Coronavirus creates new role for US unemployment insurance

The American unemployment insurance system was designed to encourage people to look for work during a recession. It was not designed to keep them at home during a pandemic.

This is what he will have to do anyway. Estimates compiled from early state reports suggest that up to 2 million people could have applied for cash assistance in the past week – an unprecedented number in any previous recession.

Unemployment insurance was “absolutely the quickest, final point, in getting people money,” said Michele Evermore of the National Employment Law Project. The $ 2 billion stimulus package that will reach Congress will significantly increase aid through the program, although the exact details remained unclear on Wednesday evening.

“Research shows that the US unemployment insurance system provides a valuable safety net for working families,” said Mary Daly, labor economist and president of the San Francisco Federal Reserve. “The federal government’s review of measures to increase federal funding and the availability of unemployment insurance benefits makes perfect sense.”

The unemployment insurance system is funded by both the federal and state governments, which will have to quickly expand their programs. Not all states are equally prepared. All states will find it difficult to adapt.

How does the American unemployment insurance system work?

Under federal law, each state in the United States maintains its own unemployment insurance fund. States accumulate their funds in the good years and spend them in the bad years. At the end of 2019, the unemployed received an average of $ 368 per week, or 45% of lost wages. Under normal conditions, most states pay benefits for 26 weeks.

The law also gives states wide discretion in determining benefits. In Florida, the average benefit was $ 251, offered for 23 weeks. In Massachusetts, it was $ 518 for 30 weeks.

The federal government acts as a safety net for state programs during a recession. States can extend benefits up to 20 weeks, and a federal fund pays half.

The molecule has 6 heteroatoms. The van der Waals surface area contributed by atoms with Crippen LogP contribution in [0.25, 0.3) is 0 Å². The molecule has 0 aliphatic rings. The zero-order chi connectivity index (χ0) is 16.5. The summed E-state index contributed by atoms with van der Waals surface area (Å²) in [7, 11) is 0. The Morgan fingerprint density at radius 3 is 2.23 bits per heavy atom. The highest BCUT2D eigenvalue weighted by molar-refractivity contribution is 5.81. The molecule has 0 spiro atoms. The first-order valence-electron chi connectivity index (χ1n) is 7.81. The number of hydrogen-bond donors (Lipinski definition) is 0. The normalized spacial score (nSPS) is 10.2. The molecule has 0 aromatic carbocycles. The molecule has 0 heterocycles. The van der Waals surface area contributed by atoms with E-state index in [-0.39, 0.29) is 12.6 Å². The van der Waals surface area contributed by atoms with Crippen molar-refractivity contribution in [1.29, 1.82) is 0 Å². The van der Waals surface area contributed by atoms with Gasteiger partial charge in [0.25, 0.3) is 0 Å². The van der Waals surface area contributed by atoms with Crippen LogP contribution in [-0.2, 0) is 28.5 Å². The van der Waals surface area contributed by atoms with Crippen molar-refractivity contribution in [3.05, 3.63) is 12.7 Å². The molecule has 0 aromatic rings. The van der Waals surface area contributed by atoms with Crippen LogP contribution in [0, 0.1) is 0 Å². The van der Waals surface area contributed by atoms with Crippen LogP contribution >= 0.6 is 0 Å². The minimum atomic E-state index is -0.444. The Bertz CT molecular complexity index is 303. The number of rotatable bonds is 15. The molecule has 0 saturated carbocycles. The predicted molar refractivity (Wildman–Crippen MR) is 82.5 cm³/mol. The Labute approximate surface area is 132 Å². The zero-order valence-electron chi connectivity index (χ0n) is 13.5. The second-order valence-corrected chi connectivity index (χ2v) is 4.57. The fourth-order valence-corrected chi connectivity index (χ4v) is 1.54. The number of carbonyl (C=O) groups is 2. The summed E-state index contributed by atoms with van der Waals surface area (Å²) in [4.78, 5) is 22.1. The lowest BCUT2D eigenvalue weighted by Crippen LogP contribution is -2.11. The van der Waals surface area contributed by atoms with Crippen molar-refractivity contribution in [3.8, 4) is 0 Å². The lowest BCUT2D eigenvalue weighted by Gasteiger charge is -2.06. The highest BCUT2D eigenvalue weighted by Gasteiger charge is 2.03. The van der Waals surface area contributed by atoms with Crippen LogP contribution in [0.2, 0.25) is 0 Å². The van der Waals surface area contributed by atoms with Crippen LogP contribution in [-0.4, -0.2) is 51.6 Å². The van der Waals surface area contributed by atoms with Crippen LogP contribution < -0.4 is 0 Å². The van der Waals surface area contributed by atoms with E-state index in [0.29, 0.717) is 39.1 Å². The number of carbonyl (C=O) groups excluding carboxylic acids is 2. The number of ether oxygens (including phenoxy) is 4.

State officials know better where people live and how to pay them than federal authorities, said Evermore, and the unemployment insurance system “has a remarkable way of knowing who is unemployed.”

How will the Congress stimulus bill change state systems?

Under the proposed convention in Congress, the federal government would add up to $ 600 a week to state benefits, and add one month to the length of time people can get checks. This would bring the wage replacement rate for some to more than 100%.

The replacement rate is normally set too low to encourage people to find new jobs, said Martha Gimbel, economist at Schmidt Futures. “This is not where we are now,” she said. “We want people to stay at home.”

Peter Ganong of the Harris Public Policy School at the University of Chicago said that discouraging people from looking for work made sense during the pandemic. When the economy was in full swing just a few weeks ago, workers matched the right jobs. “If we can snap our fingers and in three months go back to normal and resume our jobs,” he said, unemployment insurance could be a good way to get as close as possible to this ideal.

What happens when 2 million people file a claim at the same time?

States will find it difficult to deal with a wave of claims, even though many started training additional workers last year after a bond market recession indicator – known as the Treasury yield curve – suggested that a slowdown may be underway.

Several state websites have already crashed under the sudden load. In 2016, the White House asked for $ 5 billion in new information technology from state unemployment agencies. It was not appropriate.

“It’s going to be difficult for the state [unemployment insurance] systems to accelerate enough, “said Mr. Ganong at the University of Chicago. “In general, what we need is a massive injection of cash [labour] to pay the administrative costs related to the extension of this program. ”

Which states will have the most problems?

Over the past decade, a few states have worked to reduce their “eligibility rates” – a measure of the number of unemployed people receiving benefits. They can do this by increasing barriers and red tape, discouraging applicants. They also reduced the benefits, making the app not worth it.

There is a clear division between the red and blue states. Mississippi, Tennessee, Georgia, Louisiana, South Dakota, Florida and North Carolina all have admissibility rates of 15% or less. California, Pennsylvania, Connecticut, Minnesota, Iowa, Massachusetts, Hawaii and New Jersey all exceed 40%.

According to Ms. Evermore and Mr. Ganong, the states with the lowest admissibility rates were likely to have the lowest staffing levels and the most difficulty adapting to growing demand, particularly if Congress encourages nominations by increasing the benefits, as it is likely to do.

Will the unemployment insurance system run out of money?

“States will burn up their trust funds,” some faster than others, said Evermore. About half of the states do not have enough funds to cover a normal year of recession. Congress will likely have to act again in several months, she said, as a deep recession will likely follow the pandemic lockdown for months – and public funds will be drained.

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